Bath is one of England's great tourist destinations, which has indeed been the case since its founding in
times, when people would come from far and wide to bathe in the natural hot springs which
give the city its name. The Romans developed the town of Aquae Sulis as they called it, shortly after
the conquest of Britain in AD 43, around the centrepiece Great Bath which can still be visited
today. Bath is also a notable centre for Georgian architecture, with such examples as The Circus and Royal Crescent.
Bath is easily accessible for a day trip from
which is exactly what I did in summer 2010, after
a short drive out the M4. I found Bath to be a very attractive place, with plenty of interest for
the photographer and the historian in me. The city was busy with other day trippers like me but
not restrictively so, and after a few hours of exploring I was ready to move on to see some more of
Pulteney Bridge crosses the River Avon in central Bath, just upstream of a parabolic weir and lock system.
The bridge is one of very few worldwide to have shops lining both of its sides, another example being
Bath Abbey marks the centre of the city, and overlooks the Great Bath in the
bathing complex next
door. It was founded in the 7th century, well after the Romans had left Britain.
Door detail of Bath Abbey. I like the chunkiness of the carved wood.
The Great Bath is one of a number of bathing pools in the complex, fed by the geothermally heated waters
which bubble up from the Sacred Spring. The columns are a later addition having been built in
Victorian times. The water is not safe for swimming in.
One of the statue figureheads surrounding the Great Bath, with the mark of the
Roman Empire, SPQR. This
stands for "Senatus Populus Que Romanus" - The Senate and People of Rome.
Bath Abbey as seen from the Roman baths. The modern street level is much higher than it was in Roman
times, as indicated by how sunken the baths now appear to be.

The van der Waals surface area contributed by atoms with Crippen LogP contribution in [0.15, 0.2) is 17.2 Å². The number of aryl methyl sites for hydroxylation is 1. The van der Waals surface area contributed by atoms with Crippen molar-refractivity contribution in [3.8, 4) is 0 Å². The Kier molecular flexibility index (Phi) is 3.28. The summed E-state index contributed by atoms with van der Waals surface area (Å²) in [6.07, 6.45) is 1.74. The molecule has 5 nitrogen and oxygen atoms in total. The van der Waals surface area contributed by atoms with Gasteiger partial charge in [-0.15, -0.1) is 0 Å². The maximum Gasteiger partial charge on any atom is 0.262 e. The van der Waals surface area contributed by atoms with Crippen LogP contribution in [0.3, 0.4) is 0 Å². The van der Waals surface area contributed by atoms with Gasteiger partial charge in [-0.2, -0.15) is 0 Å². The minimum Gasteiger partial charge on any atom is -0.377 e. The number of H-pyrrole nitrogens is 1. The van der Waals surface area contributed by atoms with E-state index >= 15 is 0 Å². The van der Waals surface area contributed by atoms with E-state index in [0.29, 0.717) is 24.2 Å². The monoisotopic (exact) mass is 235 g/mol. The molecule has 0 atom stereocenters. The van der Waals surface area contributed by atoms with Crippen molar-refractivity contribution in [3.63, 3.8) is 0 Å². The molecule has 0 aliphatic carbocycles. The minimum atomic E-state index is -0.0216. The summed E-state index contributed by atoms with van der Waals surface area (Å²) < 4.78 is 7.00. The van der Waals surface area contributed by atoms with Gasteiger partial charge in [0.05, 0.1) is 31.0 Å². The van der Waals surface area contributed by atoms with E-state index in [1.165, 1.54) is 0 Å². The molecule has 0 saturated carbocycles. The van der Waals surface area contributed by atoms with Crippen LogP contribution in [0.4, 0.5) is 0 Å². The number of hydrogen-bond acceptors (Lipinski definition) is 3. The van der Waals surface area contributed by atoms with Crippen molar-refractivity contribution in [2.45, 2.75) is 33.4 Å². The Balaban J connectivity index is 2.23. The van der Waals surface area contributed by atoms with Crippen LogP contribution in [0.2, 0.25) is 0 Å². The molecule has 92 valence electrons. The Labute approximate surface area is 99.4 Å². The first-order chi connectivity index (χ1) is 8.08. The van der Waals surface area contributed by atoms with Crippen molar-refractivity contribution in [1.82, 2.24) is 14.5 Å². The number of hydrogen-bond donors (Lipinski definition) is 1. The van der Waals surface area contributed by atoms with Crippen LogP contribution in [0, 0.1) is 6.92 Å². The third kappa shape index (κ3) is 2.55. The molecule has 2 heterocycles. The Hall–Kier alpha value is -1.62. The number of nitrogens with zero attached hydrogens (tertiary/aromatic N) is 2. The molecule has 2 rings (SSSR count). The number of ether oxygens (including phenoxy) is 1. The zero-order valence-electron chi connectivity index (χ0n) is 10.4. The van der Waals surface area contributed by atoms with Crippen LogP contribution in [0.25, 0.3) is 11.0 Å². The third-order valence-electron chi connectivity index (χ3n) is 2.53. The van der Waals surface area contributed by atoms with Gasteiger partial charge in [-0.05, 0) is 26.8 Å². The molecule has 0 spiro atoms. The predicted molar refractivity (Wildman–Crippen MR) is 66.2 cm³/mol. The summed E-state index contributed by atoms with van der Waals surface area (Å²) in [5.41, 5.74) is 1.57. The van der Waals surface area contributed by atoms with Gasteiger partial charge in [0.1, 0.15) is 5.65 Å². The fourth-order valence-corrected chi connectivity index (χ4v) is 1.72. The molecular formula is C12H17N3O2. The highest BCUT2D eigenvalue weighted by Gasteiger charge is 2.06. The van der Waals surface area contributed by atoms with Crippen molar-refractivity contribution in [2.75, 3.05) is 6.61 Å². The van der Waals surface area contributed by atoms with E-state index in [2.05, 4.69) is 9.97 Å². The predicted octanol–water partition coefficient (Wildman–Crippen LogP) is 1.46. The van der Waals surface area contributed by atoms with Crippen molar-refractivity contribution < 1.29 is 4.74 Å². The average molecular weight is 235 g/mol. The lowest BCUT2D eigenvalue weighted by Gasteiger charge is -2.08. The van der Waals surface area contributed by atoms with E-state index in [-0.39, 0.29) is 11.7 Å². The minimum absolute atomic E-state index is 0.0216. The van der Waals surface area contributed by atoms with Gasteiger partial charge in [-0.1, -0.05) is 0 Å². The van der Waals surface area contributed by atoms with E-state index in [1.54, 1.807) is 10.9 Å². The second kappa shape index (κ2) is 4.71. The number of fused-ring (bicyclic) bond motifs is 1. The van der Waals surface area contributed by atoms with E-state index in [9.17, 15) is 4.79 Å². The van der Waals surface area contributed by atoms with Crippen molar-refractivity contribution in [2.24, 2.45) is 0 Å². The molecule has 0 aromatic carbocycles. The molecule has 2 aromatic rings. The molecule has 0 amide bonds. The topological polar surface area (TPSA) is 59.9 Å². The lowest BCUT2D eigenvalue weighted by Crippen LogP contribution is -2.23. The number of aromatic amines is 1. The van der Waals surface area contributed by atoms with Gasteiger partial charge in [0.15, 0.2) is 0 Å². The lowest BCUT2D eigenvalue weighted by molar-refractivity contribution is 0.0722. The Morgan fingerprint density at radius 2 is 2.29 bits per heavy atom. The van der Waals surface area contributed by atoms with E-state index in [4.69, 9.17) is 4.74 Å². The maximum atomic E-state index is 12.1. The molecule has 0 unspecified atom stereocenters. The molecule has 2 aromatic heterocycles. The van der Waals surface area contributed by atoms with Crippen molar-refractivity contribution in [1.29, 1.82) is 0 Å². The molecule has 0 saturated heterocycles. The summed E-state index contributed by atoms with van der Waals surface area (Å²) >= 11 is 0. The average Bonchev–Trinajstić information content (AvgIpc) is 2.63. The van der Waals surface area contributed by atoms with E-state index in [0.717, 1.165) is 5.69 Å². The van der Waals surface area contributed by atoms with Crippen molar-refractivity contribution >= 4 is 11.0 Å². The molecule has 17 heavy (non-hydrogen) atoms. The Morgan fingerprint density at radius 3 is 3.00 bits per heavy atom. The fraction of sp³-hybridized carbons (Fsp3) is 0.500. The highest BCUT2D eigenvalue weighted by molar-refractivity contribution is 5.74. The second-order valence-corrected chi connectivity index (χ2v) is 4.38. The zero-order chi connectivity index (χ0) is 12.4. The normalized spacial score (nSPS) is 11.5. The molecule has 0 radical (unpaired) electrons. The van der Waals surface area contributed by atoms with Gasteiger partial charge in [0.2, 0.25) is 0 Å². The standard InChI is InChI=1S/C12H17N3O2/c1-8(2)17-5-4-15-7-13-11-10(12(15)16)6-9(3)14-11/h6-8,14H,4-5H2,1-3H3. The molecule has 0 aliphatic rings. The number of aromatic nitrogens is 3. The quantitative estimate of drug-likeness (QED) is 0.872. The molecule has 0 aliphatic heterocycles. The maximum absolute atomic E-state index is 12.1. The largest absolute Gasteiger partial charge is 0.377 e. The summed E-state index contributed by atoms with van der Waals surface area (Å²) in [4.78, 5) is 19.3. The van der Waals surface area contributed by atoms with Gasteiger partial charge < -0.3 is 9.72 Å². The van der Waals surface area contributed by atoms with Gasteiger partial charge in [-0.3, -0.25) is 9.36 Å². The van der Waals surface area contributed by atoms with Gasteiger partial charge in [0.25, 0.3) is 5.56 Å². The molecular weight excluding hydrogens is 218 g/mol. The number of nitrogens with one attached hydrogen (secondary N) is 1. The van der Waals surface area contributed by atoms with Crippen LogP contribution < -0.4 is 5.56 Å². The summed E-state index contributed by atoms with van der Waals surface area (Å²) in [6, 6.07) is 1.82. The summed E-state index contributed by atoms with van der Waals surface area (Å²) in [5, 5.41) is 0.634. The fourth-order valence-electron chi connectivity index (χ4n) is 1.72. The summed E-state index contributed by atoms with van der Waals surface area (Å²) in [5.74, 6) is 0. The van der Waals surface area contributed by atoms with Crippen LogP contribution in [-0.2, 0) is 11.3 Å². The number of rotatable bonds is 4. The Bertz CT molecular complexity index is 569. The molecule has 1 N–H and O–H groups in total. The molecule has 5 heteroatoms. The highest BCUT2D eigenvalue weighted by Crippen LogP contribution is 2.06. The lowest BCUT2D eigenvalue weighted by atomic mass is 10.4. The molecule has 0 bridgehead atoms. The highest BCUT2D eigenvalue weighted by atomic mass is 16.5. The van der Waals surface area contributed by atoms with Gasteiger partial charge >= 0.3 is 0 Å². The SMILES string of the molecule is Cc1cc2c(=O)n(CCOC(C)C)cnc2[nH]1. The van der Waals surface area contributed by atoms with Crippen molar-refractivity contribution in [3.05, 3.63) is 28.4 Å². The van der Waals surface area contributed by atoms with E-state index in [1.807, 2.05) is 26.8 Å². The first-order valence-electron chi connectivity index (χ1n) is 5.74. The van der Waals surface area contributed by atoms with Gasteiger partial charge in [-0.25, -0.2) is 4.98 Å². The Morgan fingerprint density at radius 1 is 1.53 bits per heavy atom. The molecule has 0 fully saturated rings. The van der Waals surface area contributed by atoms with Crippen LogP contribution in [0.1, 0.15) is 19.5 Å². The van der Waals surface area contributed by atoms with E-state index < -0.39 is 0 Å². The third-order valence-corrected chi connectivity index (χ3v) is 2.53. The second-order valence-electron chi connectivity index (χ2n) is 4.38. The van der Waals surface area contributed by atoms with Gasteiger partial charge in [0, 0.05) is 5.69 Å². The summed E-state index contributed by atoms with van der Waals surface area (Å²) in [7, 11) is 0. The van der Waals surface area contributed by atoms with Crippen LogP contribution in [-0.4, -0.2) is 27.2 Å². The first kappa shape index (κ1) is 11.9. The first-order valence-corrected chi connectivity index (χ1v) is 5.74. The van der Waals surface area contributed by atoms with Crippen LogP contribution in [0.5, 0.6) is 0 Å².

Reflection of Bath Abbey in the water of the Great Bath itself.
This golden bust of the goddess Sulis Minerva was one of many objects that had been thrown into the
Sacred Spring, and was found again in the 18th century.
The original Roman temple pediment had an image of the Gorgon's head at its centre, complete with snakes
Other treasure recovered from the Sacred Spring included thousands of Roman coins, however I suspect
that these ones in the frigidarium (cold pool) are somewhat more modern.
Flow into the baths is regulated to ensure the level stays constant, with excess water spilling over
through a system of tunnels underground. Over a million litres of water rises from the Sacred Spring
Inside the caldarium (hot room) the little tile columns still stand which once supported the floor and
provided the space for underfloor heating by nearby fires. Stoked by slaves, no doubt.
The Sacred Spring itself is not publically accessible, but can be seen through a window. It used to
be used for bathing, and the water level was kept about four feet higher, as can be seen by the residual
orange staining. The curved windows are the Grand Pump Room.
Inside the Grand Pump Room is an outlet of Bath water which is safe to drink, and visitors have been
"taking the waters" for hundreds of years. I gave it a try - it was very warm, tasted slightly strange
and funnily enough, was literally akin to drinking bath water.
One of the Georgian streets of central Bath, this one is actually called Bath Street. Not to be confused
with the road of the same name in
The west entrance to the Roman Baths, fronted with Victorian architecture.
After the Great Bath was closed to bathers in 1979, there was nowhere to truly experience the waters,
so towards the end of the 1990s developers began working on the Thermae Bath Spa, which finally opened
in 2006. It is a combination of old and new bathing pools, and has a rooftop pool too. A ticket will set you back
about as much as the similar venue Caldea in
Water is best, says the Rebecca Fountain next to Bath Abbey.
A quaint lane in Bath, this is the view looking up Queen Street.
The Circus is one of Bath's great examples of Georgian architecture, built in the mid 1700s. Three
rows of gracefully curving townhouses form a perfect circle around a central grassy area. The levels
are three classical orders; Doric, Ionic and Corinthian.
Just along the road from The Circus is another of Bath's Georgian masterpieces, the Royal Crescent.
It was designed by the son of the architect responsible for The Circus, and completed in 1774. The
great sweeping curve of thirty townhouses is unbroken.
From the front the Royal Crescent appears as a seamless blend of housing frontage, and indeed was set
up that way. Owners purchased a certain length of fašade, and were then free to build what they like
As I walked back to the city centre from the Royal Crescent I came across this bronze statue of a lion
and ball near the old gate to the development. Another example of the splendour of Bath.